But it’s not just about making life easier for the coders, whether they’re in the IT department or elsewhere. A good low-code or no-code platform will also help the CIO, says Rosen.
“If I had to tell someone looking to buy a no-code or a low-code tool what to look for to tell whether that vendor is serious about helping them build a culture of low-code/no-code development, it would be controls to help them set up governance around who can use the tools and what the tools can be used for,” says Rosen.
In some ways, governance around low-code tools is no different than for other software development tools, says Nick Mates, VP of operations and technology at Lendr, an online business-to-business loan platform. “We treat a low-code application as if it was a traditional code application,” he says. “It should follow the same governance lifecycles, from a business analyst’s desk to a developer’s desk to a QA desk to deployment.”
But with code-facilitating tools such as these, enterprises must also set up governance around which tools are best used for which use cases, Rosen says, noting that many organizations have multiple such tools in operation in house. Organizations with the most experience leveraging low-code and no-code tools have also set up centers of excellence (CoEs) to advise lines of business on which tool to use and when, she says. The CoEs also provide support by coding more complex interactions and integrations that low-code development tools or their users can’t handle, providing reusable components that line-of-business developers can access, and curating them in a marketplace or code repository.
One thing that plays into deciding the right tool for the job, and when a professional developer’s help is needed, is the level of interoperability that any given vendor has enabled in their platform, Rosen says. “Do they really just want you to bring all your data and logic to their platform, or are they allowing you to build apps that cross over multiple platforms?” she says. “That’s an important feature that customers can look for.”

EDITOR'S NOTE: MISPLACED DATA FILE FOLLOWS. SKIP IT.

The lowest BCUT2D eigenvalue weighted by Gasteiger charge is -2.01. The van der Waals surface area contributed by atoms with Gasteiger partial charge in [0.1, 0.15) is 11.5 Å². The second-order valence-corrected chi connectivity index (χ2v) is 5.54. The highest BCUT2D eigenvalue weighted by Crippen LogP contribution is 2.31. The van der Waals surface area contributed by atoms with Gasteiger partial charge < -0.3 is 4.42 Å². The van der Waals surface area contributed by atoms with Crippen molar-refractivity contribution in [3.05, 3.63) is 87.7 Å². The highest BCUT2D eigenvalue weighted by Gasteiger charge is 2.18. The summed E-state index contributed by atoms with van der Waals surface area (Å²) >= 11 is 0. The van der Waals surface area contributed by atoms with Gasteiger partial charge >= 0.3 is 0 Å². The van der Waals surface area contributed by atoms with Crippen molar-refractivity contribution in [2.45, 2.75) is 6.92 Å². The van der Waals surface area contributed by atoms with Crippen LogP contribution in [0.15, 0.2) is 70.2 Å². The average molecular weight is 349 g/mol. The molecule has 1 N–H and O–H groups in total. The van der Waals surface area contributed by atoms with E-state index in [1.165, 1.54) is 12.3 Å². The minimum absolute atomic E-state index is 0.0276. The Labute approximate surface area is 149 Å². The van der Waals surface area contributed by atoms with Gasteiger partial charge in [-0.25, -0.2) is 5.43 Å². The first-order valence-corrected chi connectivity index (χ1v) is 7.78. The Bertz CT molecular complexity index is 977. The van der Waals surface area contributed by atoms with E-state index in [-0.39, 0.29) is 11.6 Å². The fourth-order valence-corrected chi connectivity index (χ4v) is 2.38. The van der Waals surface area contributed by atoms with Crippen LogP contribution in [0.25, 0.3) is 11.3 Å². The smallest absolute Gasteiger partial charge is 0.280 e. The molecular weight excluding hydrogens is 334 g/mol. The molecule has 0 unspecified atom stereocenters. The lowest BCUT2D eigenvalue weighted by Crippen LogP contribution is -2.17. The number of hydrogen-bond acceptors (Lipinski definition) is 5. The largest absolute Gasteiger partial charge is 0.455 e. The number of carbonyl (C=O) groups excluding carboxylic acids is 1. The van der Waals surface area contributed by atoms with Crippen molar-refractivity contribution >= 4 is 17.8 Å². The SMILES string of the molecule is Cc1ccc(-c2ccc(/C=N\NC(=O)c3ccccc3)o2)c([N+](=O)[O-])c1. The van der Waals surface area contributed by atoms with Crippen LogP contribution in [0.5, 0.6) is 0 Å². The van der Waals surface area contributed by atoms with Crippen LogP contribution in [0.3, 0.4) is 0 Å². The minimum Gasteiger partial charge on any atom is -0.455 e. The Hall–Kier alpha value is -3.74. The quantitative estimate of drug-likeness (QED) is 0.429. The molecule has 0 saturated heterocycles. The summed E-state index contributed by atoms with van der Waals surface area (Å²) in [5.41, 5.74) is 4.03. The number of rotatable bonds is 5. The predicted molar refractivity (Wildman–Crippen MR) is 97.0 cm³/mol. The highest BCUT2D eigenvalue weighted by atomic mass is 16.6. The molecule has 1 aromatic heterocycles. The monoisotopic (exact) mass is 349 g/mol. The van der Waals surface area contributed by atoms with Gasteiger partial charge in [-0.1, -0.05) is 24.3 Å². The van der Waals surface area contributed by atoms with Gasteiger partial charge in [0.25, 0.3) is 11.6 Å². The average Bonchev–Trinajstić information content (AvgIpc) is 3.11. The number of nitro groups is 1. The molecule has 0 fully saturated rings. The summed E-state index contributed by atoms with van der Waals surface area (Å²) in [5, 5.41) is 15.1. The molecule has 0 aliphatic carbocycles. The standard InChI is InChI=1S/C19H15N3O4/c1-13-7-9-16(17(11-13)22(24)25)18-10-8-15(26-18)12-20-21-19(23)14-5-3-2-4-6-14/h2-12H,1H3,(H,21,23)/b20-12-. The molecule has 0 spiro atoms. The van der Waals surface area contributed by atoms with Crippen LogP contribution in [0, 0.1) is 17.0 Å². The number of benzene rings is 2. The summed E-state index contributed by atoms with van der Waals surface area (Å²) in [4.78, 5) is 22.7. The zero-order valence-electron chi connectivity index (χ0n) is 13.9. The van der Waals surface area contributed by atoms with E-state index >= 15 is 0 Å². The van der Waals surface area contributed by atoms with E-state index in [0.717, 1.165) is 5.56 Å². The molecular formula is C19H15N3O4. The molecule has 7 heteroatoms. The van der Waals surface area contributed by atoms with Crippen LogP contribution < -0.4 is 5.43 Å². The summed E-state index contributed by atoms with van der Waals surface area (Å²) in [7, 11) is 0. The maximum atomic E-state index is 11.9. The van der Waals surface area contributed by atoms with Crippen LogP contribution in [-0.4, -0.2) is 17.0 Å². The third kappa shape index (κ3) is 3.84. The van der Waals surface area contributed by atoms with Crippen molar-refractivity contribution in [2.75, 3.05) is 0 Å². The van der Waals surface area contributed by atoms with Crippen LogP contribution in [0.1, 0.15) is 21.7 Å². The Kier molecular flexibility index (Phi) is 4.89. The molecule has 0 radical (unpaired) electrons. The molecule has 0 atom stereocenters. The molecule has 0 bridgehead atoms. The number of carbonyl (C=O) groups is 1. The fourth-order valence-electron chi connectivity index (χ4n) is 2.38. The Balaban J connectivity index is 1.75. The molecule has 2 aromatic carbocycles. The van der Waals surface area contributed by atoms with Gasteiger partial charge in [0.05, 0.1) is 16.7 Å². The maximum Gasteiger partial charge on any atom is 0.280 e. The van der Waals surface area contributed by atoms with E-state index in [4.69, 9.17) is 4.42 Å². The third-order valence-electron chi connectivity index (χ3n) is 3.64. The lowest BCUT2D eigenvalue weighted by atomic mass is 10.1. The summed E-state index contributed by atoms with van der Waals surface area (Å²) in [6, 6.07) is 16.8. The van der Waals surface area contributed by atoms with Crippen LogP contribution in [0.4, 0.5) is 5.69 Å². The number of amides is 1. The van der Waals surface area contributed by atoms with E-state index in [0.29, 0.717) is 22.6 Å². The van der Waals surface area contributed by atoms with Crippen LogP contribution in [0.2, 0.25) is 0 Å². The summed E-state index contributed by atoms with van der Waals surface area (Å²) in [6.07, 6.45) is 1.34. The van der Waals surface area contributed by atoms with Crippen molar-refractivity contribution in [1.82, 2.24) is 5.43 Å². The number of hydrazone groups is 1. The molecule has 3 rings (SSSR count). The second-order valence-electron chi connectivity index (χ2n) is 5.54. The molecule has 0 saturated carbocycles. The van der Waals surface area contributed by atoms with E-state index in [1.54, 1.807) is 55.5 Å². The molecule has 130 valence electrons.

The cost of keeping up
Should CIOs not yet all-in on the trend budget their software development tool spend to keep pace with IDC’s growth forecasts? “It’s not something where they need to make a major investment,” says Rosen. Setting up a CoE and making reusable software components available are affordable steps for most enterprises, she says. “Generally speaking, it’s not expensive to get started,” she adds. “What’s expensive is scale.”
Rather than worrying about whether their software spending is keeping pace with that of their competitors, Rosen advises CIOs to ask themselves, “What features are we not offering that we might be able to offer using low code, and that will be impactful for the business?” That approach could lead to cost savings since reusing componentized interfaces may mean a reduced need to hire expensive, expert programmers to build each application from scratch.
One key indicator on budgeting would be to weigh the cost per user for low-code platform licenses against the cost of hiring additional staff, Rosen says. For now, the difficulty of finding highly experienced professional developers is tilting that balance in favor of enabling line-of-business staff with low-code tools. Lower down the expertise scale, the decision whether to hire or to reskill existing staff is less clear, she says. At this level, CIOs need to take other advantages of deploying low-code platforms into account: not just develop a new digital business product, but perhaps also empower employees or improve retention.
“Once you know what you’re going for, you can look at the platforms with a different perspective,” Rosen says.
CIO, Developer, Development Tools, No Code and Low Code, Software Development